News Release
FOR IMMEDIATE RELEASE
Date: June 14, 2012
Contact: Jodie Underwood
Number: 206-553-1162

Six Search Warrants Executed in Southwest Washington State
Major Methamphetamine Distribution Ring Operated on State and Tribal Land

Six kilograms of methamphetamine seized from spare tire.
Six kilograms of methamphetamine seized from spare tire.

June 14 – (Tacoma, WA) A Drug Enforcement Administration-led task force executed six federal search warrants in Grays Harbor County on the morning of June 13, 2012 as part of the culmination of a lengthyinvestigation of methamphetamine trafficking in Southwest Washington in which seven were arrested. 

The leader of the drug smuggling organization, Jose Naur Sanchez, 34, of Amanda Park, Washington, allegedly sought to disguise his trafficking activity with the operation of a cedar shingle mill.  Two other members of the smuggling ring were arrested and indicted following their arrest in May 2012, with six kilograms of methamphetamine hidden in the spare tire of their car.  Israel Magana Espinoza, 36, Neilton, Washington, and Cristian Calles, 28, of Aberdeen, Washington, were tracked to a drug lab in Stockton, California, and were arrested by police on their return trip to Washington.  When law enforcement raided the Stockton drug lab they seized more than 66 pounds of crystal meth, 88 pounds of liquid slush methamphetamine and disassembled assault rifles packaged for transport to Mexico.

 “The Quinault Indian Nation will not tolerate any drug activity on its reservation, and we will do all that is necessary to combat it,” said Quinault President Fawn Sharp.  “Drug traffickers and all other criminals will make a terrible mistake if they consider any part of our reservation easy target for their misdeeds.  Our goal is to find them, prosecute them to the fullest extent of the law, and prevent them from entering our land in the first place.  Let this well-coordinated, professional enforcement action stand as a warning to anyone who makes the mistake of thinking otherwise,” she said.

When executing the federal search warrants on June 13, 2012, agents found liquid methamphetamine.  The liquid methamphetamine that investigators seized in Grays Harbor was similar to the liquid methamphetamine seized at the liquid methamphetamine conversion lab in Stockton, California.  Investigators also seized several firearms and nearly three pounds of black tar heroin.

The leader in the local drug organization and owner of the cedar mill, Jose Naur Sanchez, will make his initial appearances in U.S. District Court in Tacoma at 2:30 today, June 14, 2012.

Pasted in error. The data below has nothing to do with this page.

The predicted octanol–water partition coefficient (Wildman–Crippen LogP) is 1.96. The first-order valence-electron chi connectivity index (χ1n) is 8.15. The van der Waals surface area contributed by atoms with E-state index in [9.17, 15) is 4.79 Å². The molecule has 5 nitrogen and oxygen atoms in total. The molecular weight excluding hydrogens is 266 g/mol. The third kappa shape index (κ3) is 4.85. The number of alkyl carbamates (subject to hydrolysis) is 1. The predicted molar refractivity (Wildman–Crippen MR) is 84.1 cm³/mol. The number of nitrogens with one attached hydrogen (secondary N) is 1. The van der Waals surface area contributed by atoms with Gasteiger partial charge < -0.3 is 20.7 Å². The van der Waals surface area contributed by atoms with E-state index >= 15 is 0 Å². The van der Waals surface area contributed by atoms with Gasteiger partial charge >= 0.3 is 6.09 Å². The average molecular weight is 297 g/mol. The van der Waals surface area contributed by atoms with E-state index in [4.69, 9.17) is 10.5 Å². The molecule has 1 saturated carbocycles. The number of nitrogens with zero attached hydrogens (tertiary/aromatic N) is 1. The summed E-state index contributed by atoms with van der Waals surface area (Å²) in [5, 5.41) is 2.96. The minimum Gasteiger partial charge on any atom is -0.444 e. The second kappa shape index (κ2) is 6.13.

Jose Naur Sanchez is charged by indictment with conspiracy to distribute methamphetamine, possession of methamphetamine with intent to distribute and conspiracy to commit money laundering.  Israel Magana Espinoza and Cristian Calles are charged by indictment with conspiracy to distribute methamphetamine, possession of methamphetamine with intent to distribute.  Because of the large drug quantities involved, if convicted the men face a mandatory minimum 10 years in prison and up to life in prison anda fine of up to $10,000,000.                                                                                                                                     

To date, federal agents have arrested 17 persons tied to this drug cartel.

This was an Organized Crime and Drug Enforcement Task Force (OCDETF) investigation, providing supplemental federal funding to the federal and state agencies involved.  Multiple local and federal law enforcement officers were involved in this DEA led investigation: Tahoma Narcotics Enforcement Team (TNET), Grays Harbor Drug Task Force, Lakewood Police Department, Quinault Nation Narcotics Enforcement Team, Internal Revenue Service Criminal Investigation, and FBI.  Additionally, these agencies contributed: DEA Special Operations Division, DEA Modesto, Sacramento and Stanislaus, Clark-Vancouver Regional Drug Task Force, Homeland Security Investigation (HSI), Bureau of Indian Affairs (BIA), Lewis County Sheriff’s Office, Centralia Police Department and Customs and Border Patrol.  

“We thank our federal, tribal, and local partners who have supported this unprecedented effort.  Your contributions have been invaluable to safeguarding the health and safety of the Quinault citizenry and non-Indian residents living within our boundaries.” said Quinault President Fawn Sharp.  “We ask the people of the Quinault Nation and people everywhere to continue to follow a path of unquestioned resolve to eradicate drugs from our respective societies.  Together, we can overcome the wave of drugs entering our homes, schools, and streets, begin to heal, and move toward our vision for healthy, safe, clean, and productive communities,” said Sharp.

The charges contained in the indictments and complaints are only allegations.  A person is presumed innocent unless and until he or she is proven guilty beyond a reasonable doubt in a court of law.

 

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